• To prevent infiltration of malware, having password protected tools to identify and filter certain file extensions like “.exe” or “. Zip”, are essential. Emails that appear suspicious should also be filtered at the exchange level.
  • User awareness: Awareness among users needs to be created to avoid opening the unsolicited attachment. Malware is typically designed to mimic identities of people that users interact with on a regular basis either on a personal or professional level.
  • Regular patch and upgrades: To prevent leaks or vulnerabilities in software, ensure to regularly update the software versions and apply patches released by the vendor. These patches and version are often released to wrestle with known or newly discovered exploits and can prevent known signatures of these malware, Trojans or ransomware to enter the system.
  • Install and run anti-malware and firewall software. When selecting software, choose a program that offers tools for detecting, quarantining, and removing multiple types of malware.
  • The combination of anti-malware software and a firewall will ensure that all incoming and existing data gets scanned for malware and that malware can be safely removed once detected.
  • Keep software and operating systems up to date with current vulnerability patches. These patches are often released to patch bugs or other security flaws that could be exploited by attackers.
  • Be vigilant when downloading files, programs, attachments, etc. Downloads that seem strange or are from an unfamiliar source often contain malware.

Way forward:

  • There is a need to balance the necessity of the government’s objectives of surveillance with the rights of the impacted individuals.
  • The press requires greater protections on speech and privacy.
  • In order to satisfy the ideal of “due process of law”, to maintain an effective separation of powers and to fulfil the requirements of procedural safeguards, there needs to be an oversight from another branch of the government over the executive’s power of surveillance.
  • Such a role can be effectively played by the judiciary.
  • There needs to be greater transparency in the system as in the current system, Government agencies are not accountable to anyone other than the government itself.
  • Reforms in the Indian surveillance regime should incorporate ethics of surveillance which considers the moral aspects of how surveillance is employed.

Conclusion:

Surveillance reform is the need of the hour in India as a comprehensive reform of the surveillance framework is long overdue. This is also the right time across the world, there is an increasingly urgent debate about how to protect basic rights against encroachment by an aggressive and intrusive state, which wields the rhetoric of national security like a sword.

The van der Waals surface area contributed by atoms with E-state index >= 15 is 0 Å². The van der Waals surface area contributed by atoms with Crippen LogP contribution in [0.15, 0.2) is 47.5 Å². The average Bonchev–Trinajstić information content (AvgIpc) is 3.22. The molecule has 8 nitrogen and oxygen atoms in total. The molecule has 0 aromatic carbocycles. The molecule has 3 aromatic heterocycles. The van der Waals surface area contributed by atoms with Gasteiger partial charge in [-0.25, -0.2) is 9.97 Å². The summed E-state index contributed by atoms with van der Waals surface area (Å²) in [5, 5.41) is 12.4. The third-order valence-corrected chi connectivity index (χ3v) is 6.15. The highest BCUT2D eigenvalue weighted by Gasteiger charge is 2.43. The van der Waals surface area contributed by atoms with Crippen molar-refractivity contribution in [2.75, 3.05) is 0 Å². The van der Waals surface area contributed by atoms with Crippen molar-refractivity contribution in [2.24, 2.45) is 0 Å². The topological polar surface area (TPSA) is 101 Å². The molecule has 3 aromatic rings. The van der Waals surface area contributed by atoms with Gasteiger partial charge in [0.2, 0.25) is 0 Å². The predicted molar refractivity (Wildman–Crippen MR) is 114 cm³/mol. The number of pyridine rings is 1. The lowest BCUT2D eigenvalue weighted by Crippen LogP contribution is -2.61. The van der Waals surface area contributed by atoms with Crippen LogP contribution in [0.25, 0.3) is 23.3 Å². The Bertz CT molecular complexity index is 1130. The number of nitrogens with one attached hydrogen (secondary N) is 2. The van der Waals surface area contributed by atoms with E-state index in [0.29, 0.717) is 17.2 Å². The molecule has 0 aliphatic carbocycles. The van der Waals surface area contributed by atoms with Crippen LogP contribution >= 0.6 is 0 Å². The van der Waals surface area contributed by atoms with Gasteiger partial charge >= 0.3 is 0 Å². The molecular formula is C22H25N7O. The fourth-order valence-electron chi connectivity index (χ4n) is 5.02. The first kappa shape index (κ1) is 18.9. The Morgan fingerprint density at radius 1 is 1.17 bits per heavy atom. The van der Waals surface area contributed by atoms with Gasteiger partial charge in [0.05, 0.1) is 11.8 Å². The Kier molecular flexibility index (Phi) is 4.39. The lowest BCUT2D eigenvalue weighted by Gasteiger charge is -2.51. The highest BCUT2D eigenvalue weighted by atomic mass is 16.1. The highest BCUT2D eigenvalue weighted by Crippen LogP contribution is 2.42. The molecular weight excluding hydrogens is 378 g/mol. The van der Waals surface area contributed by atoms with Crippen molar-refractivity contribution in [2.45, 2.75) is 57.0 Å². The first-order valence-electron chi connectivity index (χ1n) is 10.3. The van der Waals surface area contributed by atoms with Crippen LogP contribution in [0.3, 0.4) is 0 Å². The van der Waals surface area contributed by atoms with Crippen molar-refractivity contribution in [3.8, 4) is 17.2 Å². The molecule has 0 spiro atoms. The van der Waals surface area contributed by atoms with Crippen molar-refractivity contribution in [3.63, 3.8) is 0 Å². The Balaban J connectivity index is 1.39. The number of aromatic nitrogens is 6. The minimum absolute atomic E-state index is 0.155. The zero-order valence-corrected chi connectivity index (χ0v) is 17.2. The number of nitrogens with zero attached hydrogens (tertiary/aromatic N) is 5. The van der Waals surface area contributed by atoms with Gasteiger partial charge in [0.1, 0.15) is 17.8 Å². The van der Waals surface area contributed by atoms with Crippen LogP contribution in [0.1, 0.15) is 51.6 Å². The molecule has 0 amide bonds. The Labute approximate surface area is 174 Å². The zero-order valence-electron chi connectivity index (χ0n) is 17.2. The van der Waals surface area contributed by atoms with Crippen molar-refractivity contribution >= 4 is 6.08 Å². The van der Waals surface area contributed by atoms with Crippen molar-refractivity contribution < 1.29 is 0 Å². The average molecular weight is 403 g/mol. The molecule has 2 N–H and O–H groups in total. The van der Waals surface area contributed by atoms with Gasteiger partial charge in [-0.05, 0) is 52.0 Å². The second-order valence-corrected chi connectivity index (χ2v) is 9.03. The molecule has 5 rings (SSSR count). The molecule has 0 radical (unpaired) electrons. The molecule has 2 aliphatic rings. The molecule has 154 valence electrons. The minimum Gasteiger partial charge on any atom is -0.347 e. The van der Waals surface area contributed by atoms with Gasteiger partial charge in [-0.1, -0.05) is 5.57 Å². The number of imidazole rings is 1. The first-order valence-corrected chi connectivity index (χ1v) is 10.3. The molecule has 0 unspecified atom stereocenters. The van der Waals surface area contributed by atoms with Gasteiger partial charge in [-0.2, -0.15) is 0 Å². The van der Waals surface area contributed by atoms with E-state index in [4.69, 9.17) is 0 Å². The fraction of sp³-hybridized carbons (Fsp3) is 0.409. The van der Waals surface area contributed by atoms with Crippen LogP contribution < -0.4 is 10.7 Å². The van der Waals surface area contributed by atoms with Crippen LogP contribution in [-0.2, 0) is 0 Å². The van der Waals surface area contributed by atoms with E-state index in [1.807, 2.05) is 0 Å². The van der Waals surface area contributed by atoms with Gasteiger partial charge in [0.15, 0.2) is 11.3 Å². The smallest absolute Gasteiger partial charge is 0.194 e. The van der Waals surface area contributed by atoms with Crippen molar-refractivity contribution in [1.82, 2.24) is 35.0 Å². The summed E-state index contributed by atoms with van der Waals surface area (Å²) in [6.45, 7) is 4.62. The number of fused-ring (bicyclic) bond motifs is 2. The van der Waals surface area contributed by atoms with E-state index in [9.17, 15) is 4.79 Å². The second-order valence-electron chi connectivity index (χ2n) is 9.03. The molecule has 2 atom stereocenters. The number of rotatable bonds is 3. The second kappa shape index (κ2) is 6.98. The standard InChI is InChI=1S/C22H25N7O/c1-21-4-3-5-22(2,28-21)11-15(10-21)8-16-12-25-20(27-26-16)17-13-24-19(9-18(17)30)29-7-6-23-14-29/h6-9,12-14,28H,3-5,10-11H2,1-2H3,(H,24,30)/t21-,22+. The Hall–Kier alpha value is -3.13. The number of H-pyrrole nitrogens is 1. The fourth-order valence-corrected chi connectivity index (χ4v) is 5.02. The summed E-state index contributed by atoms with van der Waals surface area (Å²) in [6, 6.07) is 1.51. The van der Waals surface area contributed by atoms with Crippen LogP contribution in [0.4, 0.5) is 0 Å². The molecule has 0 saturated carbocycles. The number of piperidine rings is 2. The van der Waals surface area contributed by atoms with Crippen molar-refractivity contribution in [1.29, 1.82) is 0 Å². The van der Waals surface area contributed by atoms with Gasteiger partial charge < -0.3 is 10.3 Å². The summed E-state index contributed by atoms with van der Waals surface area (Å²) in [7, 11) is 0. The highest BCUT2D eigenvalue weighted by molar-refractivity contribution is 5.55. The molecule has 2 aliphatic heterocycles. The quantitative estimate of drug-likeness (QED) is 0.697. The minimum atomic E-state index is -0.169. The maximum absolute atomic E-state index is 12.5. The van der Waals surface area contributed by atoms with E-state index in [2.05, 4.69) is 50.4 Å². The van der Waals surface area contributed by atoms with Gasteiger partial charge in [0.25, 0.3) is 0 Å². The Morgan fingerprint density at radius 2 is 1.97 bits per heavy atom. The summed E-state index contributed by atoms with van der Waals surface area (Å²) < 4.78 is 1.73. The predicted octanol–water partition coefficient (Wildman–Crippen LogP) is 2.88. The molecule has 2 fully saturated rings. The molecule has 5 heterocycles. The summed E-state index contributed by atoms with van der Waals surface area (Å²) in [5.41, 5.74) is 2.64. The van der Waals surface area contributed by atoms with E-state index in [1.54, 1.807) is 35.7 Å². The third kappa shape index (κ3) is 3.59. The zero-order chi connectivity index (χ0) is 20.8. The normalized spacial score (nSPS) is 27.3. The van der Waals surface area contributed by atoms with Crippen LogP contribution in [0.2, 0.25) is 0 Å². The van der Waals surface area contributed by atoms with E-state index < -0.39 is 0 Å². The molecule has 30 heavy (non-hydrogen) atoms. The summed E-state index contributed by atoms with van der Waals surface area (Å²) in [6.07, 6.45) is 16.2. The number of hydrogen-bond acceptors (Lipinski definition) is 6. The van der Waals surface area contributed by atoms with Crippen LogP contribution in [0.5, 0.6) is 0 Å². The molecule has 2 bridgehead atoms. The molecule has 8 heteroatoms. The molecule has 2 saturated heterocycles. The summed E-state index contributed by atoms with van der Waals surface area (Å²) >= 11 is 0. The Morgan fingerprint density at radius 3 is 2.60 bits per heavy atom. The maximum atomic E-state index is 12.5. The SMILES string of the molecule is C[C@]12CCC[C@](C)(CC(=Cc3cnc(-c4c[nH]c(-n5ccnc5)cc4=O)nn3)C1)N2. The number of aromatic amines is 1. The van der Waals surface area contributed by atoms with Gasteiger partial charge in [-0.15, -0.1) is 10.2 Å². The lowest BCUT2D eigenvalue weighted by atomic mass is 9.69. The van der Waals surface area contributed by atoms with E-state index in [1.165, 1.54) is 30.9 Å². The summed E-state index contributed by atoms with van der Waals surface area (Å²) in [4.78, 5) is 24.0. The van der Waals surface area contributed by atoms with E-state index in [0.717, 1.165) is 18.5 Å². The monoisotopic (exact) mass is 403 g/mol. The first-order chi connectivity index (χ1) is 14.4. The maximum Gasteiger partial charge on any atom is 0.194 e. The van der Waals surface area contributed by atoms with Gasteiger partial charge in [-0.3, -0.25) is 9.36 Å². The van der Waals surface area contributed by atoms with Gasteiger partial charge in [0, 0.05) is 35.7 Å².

General Studies – 3


 

Topic: Conservation, environmental pollution and degradation, environmental impact assessment.

6. By highlighting the sources of marine pollution, analyze the impact of marine plastic pollution. (250 words)

Reference:  iucn.org

Why the question:

The COVID-19 pandemic has escalated the problem of plastic waste to colossal proportions and these numbers tell the grim tale. With this tidal increase of plastic waste and lack of effective solid waste management systems, plastic pollution poses significant economic and environmental risks across South Asia.

Key Demand of the question:

One must in detail highlight the sources of marine pollution and analyze the impact of marine plastic pollution.

Directive:

AnalyzeWhen asked to analyse, you have to examine methodically the structure or nature of the topic by separating it into component parts and present them as a whole in a summary.

Structure of the answer:

Introduction:

Start with what you understand by marine pollution and give some shocking data related to plastic pollution in the introduction.

Body:

The answer body must have the following aspects covered:

Status of Marine plastics to be explained first; Over 300 million tons of plastic are produced every year for use in a wide variety of applications. Plastic packaging accounts for more than 62% of all items (including non-plastics) collected in international coastal clean-up initiatives. At least 8 million tons of plastic end up in our oceans every year, and make up 80% of all marine debris from surface waters to deep-sea sediments.

Discuss the sources of Marine plastics pollution in detail.

Present the case of India.

Highlight the impact of Marine Pollution.

Conclusion:

Conclude with what needs to be done.

Introduction

Oceans are the largest water bodies on the planet Earth. Over the last few decades, surplus human activities have severely affected marine life on the Earth’s oceans. Ocean pollution, also known as marine pollution, is the spreading of harmful substances such as oil, plastic, industrial and agricultural waste and chemical particles into the ocean. Since oceans provide the home to wide variety of marine animals and plants, it is the responsibility of every citizen to play his or her part in making these oceans clean so that marine species can thrive for a long period of time.

Body:

Sources of marine pollution:

  • Global trade: According to the United Nations Conference on Trade and Development (UNCTAD), more than 80% of global trade by volume, and more than 70% by value, travels by ship.